The list of countries per income group can be found in the appendix. The groupings are solely based on per capita income (GDP per capita) rather than the broader development level of each country. Given the period of the empirical estimations that follow (1981–2011), the countries were included in each of the four categories on the basis of the World Bank’s current groupings.

4

A clarification is in order here. In the World Bank’s database, urban population (the variable URB used here) refers ‘to people living in urban areas as defined by national statistical offices’. Given the heterogeneous number of countries included in the sample, it is inevitable that there exist significant differences in the standards used by different national authorities to define a place as an urban area.

5

The software R was used in order to conduct all the statistical analyses (R Core Team 2019).

6

Recent urban studies papers such as B.D. Lewis (2014), B. Liddle & G. Messinis (2015), M.N. Megeri & P. Kengnal (2016), C. Su et al. (2019), S. Adams & E.K.M. Klobodu (2019) have used VAR models for their empirical investigation.

7

Clearly, this is not a universally applicable case. It is a characteristic of institutionally weak states rather than developed democratic countries with strong institutions such as, for example, countries in Europe and North America. The absence of data on human rights in rural vs urban areas does not allow a comparative empirical investigation.

8

On the other hand, it should be pointed out that large urban agglomerations do offer anonymity that is conducive to criminal activity.

9

Examples include past/current insurgencies in a number of Latin American countries (for example FARC in Colombia, Sendero Luminoso in Peru) as well as the presence and operation of drug producing cartels in rural areas. Similarly, in countries such as Nigeria, Afghanistan, and Pakistan rural areas offer safe havens for the operation of terrorist organisations such as Boko Haram and the Taliban.

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  • Acemoglu, D., Johnson, S., Robinson, J. A. & Yared, P. (2008) Income and democracy, American Economic Review, 98(3), 808–842.

  • Adams, S. & Klobodu, E. K. M. (2019) Urbanization, economic structure, political regime, and income inequality, Social Indicators Research, 142(3), 971–995.

  • Ajmi, A. N., Hammoudeh, S., Nguyen, D. K. & Sato, J. R. (2015) On the relationships between CO2 emissions, energy consumption and income: the importance of time variation, Energy Economics, 49, 629–638.

  • Anthony, R. (2014) Bringing up the past: political experience and the distribution of urban populations, Cities, 37, 33–46.

  • Ardalan, K. (2011) Globalization and democracy: four paradigmatic views, Transcience Journal, 2(1), 27–53.

  • Balcells, L. & Steele, A. (2016) Warfare, political identities, and displacement in Spain and Colombia, Political Geography, 51, 15–29.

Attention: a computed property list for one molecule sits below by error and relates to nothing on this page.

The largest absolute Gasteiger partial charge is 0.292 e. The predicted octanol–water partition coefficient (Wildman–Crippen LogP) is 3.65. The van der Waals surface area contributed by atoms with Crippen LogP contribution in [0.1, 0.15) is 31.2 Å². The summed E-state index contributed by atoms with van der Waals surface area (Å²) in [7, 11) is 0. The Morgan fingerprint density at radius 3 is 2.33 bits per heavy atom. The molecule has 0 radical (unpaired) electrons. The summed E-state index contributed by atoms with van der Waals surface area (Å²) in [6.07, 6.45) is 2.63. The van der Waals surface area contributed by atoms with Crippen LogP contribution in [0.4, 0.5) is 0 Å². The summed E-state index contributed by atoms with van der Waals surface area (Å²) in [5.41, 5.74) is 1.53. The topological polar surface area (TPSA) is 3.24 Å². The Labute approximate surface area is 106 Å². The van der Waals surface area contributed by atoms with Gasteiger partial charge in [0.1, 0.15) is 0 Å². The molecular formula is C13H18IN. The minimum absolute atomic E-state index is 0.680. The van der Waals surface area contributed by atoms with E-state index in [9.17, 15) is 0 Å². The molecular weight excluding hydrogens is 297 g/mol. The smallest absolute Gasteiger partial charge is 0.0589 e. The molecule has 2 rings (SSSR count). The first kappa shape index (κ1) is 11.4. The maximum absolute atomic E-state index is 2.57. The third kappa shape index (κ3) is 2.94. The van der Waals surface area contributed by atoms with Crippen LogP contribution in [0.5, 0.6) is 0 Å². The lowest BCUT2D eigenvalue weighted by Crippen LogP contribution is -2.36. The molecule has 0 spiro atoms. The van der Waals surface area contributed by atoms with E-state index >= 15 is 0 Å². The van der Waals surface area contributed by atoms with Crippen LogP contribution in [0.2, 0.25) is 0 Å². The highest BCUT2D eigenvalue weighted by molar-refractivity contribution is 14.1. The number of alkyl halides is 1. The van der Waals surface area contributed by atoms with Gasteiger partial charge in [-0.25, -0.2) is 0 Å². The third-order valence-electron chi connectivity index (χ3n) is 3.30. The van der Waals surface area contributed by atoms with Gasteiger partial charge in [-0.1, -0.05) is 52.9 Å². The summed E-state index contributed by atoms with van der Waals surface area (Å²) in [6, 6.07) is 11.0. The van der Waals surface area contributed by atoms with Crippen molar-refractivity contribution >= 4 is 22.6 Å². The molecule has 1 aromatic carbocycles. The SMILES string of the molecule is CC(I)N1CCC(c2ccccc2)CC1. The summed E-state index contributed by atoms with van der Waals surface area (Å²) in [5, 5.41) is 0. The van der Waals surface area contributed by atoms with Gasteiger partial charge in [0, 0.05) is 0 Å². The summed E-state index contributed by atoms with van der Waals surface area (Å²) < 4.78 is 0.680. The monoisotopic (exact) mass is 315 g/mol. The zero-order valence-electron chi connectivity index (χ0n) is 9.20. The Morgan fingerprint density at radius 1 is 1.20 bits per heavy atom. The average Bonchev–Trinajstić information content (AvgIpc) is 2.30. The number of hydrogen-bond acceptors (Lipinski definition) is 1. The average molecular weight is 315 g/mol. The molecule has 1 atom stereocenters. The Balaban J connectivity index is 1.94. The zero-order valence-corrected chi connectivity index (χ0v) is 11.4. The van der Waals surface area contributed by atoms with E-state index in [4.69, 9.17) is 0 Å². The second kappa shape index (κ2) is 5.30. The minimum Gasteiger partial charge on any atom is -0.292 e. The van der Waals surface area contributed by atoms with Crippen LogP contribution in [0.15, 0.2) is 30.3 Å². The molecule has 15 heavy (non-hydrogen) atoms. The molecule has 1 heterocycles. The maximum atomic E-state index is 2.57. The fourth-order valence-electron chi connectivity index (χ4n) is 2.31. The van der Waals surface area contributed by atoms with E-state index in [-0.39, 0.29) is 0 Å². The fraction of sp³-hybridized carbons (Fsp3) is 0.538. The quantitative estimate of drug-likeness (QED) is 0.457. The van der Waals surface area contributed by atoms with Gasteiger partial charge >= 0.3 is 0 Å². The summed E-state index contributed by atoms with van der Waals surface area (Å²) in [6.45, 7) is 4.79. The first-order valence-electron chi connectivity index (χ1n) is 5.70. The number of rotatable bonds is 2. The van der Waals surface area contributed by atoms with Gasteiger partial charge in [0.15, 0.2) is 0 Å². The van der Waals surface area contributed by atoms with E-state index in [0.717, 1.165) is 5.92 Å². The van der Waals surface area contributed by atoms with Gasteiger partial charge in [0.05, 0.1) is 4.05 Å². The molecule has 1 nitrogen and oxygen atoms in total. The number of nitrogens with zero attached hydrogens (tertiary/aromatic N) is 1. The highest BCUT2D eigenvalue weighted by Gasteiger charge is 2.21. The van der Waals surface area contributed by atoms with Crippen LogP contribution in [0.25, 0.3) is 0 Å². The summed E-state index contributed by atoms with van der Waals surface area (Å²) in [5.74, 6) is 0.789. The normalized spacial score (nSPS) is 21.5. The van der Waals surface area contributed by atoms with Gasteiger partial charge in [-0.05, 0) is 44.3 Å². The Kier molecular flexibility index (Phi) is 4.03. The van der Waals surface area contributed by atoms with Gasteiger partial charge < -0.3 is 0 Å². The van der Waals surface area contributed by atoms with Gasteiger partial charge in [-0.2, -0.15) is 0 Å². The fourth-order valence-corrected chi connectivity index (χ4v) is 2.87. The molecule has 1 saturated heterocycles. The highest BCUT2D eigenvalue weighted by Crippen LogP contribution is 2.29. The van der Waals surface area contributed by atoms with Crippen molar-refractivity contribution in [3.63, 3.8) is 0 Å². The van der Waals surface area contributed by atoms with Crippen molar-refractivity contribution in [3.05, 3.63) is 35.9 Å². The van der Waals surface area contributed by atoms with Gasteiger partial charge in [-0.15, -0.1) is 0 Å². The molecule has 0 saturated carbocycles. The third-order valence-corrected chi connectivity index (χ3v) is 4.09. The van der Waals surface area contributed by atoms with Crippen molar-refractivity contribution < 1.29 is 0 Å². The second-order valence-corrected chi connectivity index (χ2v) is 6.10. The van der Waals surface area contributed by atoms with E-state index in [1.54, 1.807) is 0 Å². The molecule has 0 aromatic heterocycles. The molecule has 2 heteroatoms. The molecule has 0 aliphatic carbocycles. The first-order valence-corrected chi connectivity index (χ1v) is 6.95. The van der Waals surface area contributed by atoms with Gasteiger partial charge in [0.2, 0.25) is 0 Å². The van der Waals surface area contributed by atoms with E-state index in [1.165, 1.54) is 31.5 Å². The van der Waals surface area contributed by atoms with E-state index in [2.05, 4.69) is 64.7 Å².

• Barnett, C. (2014) What do cities have to do with democracy?, International Journal of Urban and Regional Research, 38(5), 1625–1643.

  • Barro, R. (1999) Determinants of democracy, Journal of Political Economy, 107(S6), 158–183.

  • Bertinelli, L. & Strobl, E. (2007) Urbanisation, urban concentration and economic development, Urban Studies, 44(13), 2499–2510.

  • Borstel, J., T. Gobien & Rot h, D. (2017) Terror and internal migration in Israel, Defence and Peace Economics. DOI: .

    • Crossref
    • Export Citation
  • Brülhart, M. & Sbergami, F. (2009) Agglomeration and growth: cross-country evidence, Journal of Urban Economics, 65, 48–63.

  • Castells-Quintana, D. & Royuela, V. (2014) Agglomeration, inequality and economic growth, Annals of Regional Science, 52(2), 343–366.

  • Christiaensen, L., Weerdt, J. & Todo, Y. (2013) Urbanization and poverty reduction: the role of rural diversification and secondary towns, Agricultural Economics, 44(4–5), 435–447.

  • Cingranelli, D. & Richards, D. (1999) Measuring the level, pattern, and sequence of government respect for physical integrity rights, International Studies Quarterly, 43(2), 407–418.

  • Cingranelli, D. & Richards, D. (2010) The Cingranelli and Richards (CIRI). Human Rights Data Project, Human Rights Quarterly, 32(2), 401–424.

  • Clark, A. M. & Sikkink, K. (2013) Information effects and human rights data: is the good news about increased human rights information bad news for human rights measures?, Human Rights Quarterly, 35(3), 539–568.

  • Clark, R. (2014) A tale of two trends: democracy and human rights 1981–2010, Journal of Human Rights, 13(4), 395–413.

  • Cohen, M. (2014) The city is missing in the Millennium Development Goals, Journal of Human Development and Capabilities, 15(2–3), 261–274.

  • Dahlhaus, R., Neumann, M.H. & von Sachs, R. (1999) Nonlinear wavelet estimation of the time-varying autoregressive processes, Bernoulli, 5, 873–906.